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In several resorts, such as Folkestone and Southend, the cliff railway has had an historical relationship with the town pier. This is especially true in the case of Saltburn, where the railway’s close proximity to the pier makes it seem almost like an extension. When the pier was constructed in 1869, the high cliff separating the town from the shoreline was always going to cause accessibility problems that, in turn, would impact the commercial success of the pier. The original solution was to build a vertical lift, and this remained operational until 1883 at which time it was demolished in preparation for the construction of the cliff railway.
Saltburn’s cliff railway is designed using the water-balanced principle, and survives as the oldest existing example of its kind in the country. Comprising two parallel 3ft 9ins gauge tracks, and extending to a length of 207ft (63m), it was opened to the public on 28th June 1884. With most of the machinery being provided by Tangye Limited, and the passenger cars supplied by the Metropolitan Railway Carriage & Wagon Company Limited of Birmingham, it was George Marks’ responsibility to oversee the entire project. Water for the system was supplied from a natural spring in the cliff, and was recycled from car to car by the use of a Crossley Brothers 6hp ‘Otto’ gas engine. A plentiful water supply was maintained in a 30,000 gallon reservoir located at the lower station, and a 18,500 gallon reservoir at the upper terminus.
Facilities provided at either end of the railway have always varied considerably, and passengers waiting to descend are less fortunate than those waiting to come up from the shore to the town. At the lower station there is a substantial complex, containing a ticket office, waiting room, and engine room, but the only building at the upper terminus is a small hut for the ‘brakeman’ controlling the operation of the cars. The original cars were of a standard design, capable of seating 10-12 passengers, with an over-body on a triangular sub-frame that housed a 1,000 gallon water tank. A striking feature of the early cars was the inclusion of stained-glass windows, but these were removed in 1955 when the car bodies were replaced. However, when the new aluminium cars were introduced in 1979 (modelled on the original design), this attractive feature was reinstated.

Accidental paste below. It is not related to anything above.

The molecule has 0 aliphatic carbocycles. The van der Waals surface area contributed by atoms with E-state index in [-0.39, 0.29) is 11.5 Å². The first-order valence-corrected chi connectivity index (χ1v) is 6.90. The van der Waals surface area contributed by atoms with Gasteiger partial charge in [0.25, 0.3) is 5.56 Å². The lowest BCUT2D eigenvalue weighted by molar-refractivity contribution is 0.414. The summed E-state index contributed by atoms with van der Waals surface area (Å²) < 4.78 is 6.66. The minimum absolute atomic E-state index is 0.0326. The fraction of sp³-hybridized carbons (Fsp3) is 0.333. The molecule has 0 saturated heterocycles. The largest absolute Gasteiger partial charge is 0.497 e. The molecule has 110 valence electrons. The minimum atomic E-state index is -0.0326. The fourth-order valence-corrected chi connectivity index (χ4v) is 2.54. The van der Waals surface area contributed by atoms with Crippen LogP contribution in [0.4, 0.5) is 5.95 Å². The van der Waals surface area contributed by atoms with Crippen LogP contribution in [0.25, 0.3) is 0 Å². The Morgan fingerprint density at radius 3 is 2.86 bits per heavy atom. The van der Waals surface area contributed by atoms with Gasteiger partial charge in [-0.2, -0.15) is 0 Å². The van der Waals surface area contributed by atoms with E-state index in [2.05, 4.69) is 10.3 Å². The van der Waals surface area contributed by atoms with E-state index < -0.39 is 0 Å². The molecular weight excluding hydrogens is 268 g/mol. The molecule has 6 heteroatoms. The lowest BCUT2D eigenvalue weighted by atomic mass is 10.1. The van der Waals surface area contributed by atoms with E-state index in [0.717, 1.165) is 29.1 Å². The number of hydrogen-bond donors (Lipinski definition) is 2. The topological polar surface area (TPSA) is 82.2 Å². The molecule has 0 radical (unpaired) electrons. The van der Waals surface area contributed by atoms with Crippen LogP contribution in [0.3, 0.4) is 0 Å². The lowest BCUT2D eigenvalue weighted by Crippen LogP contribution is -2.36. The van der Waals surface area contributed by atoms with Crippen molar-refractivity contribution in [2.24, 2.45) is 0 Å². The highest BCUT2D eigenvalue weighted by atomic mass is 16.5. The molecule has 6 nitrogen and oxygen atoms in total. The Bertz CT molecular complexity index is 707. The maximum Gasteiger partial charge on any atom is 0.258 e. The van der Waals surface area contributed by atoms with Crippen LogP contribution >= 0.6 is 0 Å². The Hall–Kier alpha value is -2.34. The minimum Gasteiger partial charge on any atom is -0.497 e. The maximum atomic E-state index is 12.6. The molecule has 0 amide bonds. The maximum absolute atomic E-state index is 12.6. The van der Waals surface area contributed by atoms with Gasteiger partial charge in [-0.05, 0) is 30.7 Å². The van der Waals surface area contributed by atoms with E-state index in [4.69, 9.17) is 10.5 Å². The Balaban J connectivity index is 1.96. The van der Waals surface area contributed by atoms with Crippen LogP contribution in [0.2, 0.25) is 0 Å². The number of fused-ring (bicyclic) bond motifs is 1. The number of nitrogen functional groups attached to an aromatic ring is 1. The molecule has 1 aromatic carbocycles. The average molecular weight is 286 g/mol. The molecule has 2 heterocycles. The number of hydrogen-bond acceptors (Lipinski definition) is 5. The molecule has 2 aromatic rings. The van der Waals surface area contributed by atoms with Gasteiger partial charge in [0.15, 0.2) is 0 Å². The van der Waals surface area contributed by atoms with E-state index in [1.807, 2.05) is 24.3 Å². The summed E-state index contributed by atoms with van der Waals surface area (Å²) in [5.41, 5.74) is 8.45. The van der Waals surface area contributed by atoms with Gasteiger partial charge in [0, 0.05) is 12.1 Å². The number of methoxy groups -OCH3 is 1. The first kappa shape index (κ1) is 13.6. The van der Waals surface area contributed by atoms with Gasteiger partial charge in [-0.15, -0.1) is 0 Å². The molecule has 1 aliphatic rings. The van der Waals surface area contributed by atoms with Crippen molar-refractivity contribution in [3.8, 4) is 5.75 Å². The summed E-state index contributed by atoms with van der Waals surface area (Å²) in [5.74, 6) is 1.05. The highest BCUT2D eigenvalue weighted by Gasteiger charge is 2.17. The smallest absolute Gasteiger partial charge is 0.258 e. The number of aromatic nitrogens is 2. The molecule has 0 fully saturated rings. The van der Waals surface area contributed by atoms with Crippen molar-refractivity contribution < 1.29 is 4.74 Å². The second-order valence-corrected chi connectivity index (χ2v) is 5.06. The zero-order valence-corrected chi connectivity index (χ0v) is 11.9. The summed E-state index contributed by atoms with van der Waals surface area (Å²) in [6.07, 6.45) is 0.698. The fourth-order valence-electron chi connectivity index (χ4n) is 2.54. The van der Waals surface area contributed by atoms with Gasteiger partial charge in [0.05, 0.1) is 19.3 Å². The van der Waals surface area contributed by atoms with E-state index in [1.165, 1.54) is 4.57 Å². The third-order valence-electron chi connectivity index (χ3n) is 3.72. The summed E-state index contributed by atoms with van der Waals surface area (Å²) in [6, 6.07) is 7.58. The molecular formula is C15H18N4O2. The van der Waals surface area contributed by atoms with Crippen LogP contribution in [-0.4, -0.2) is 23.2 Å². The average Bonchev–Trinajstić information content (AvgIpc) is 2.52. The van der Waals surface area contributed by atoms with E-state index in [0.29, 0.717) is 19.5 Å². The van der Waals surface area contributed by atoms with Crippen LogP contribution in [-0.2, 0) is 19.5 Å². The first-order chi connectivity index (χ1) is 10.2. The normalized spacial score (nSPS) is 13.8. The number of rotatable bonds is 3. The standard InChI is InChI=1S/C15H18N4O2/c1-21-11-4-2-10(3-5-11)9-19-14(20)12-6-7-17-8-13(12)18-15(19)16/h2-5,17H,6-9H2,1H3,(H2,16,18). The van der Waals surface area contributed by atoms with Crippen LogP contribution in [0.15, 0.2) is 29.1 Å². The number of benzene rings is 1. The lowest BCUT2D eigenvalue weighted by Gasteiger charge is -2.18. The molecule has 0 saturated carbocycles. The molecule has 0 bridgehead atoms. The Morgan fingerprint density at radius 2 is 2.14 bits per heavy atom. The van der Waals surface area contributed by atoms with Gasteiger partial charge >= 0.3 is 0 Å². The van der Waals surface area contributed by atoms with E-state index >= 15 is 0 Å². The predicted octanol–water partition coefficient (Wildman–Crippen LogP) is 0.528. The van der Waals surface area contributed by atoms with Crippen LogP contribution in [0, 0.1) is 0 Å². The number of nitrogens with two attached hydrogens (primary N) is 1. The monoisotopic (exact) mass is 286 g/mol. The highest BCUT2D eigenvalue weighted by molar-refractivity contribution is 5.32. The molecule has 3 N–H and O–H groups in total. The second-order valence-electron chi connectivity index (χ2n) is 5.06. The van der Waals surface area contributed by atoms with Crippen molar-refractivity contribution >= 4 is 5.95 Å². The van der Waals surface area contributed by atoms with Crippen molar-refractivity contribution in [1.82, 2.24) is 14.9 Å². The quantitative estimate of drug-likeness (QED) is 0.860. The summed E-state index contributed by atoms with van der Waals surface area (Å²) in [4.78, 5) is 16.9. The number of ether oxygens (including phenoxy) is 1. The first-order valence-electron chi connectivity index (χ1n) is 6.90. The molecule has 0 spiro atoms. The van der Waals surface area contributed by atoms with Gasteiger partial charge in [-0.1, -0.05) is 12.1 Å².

The tracks were changed to 4ft 2.5ins during the winter of 1921-22 and, just over 50 years later, the sleepers were replaced following the end of the 1974 season. Considerable work was carried out in 1997-98 to ensure that the line continued to meet modern safety standards, and this included the replacement of the original 113 year-old winding drum. By 1930 the water system was being operated by mains power, the original Crossley gas engine having been replaced with a DC generator and electric pumps in 1913.
Currently owned and operated by Cleveland and Redcar Borough Council, the Saltburn Cliff Railway continues to be well patronised. Open every weekend from mid March through to October, and daily during the peak season, this funicular is surely one of few today that can look forward to a secure future.
Saltburn-by-the-Sea is a seaside resort in the borough of Redcar and Cleveland and the ceremonial county of North Yorkshire, England. The town is around 12 miles east of Middlesbrough and had a population of 5,912 at the 2001 Census.
Saltburn was founded in 1861 by the entrepreneur Henry Pease — a member of the Pease family of Darlington that also founded the Stockton & Darlington Railway and the town of Middlesbrough nearby — apparently after he had seen a vision of a heavenly city reminiscent of the description of Jerusalem in the Book of Revelation in the Bible. The group of so-called "jewel streets" along the seafront (Coral, Garnet, Ruby, Emerald, Pearl, Diamond and Amber Streets) is said to be a legacy of this vision. Another mark of the founding family is the "Pease brick" in many of the homes in Saltburn, with the name "Pease" set into the brick.
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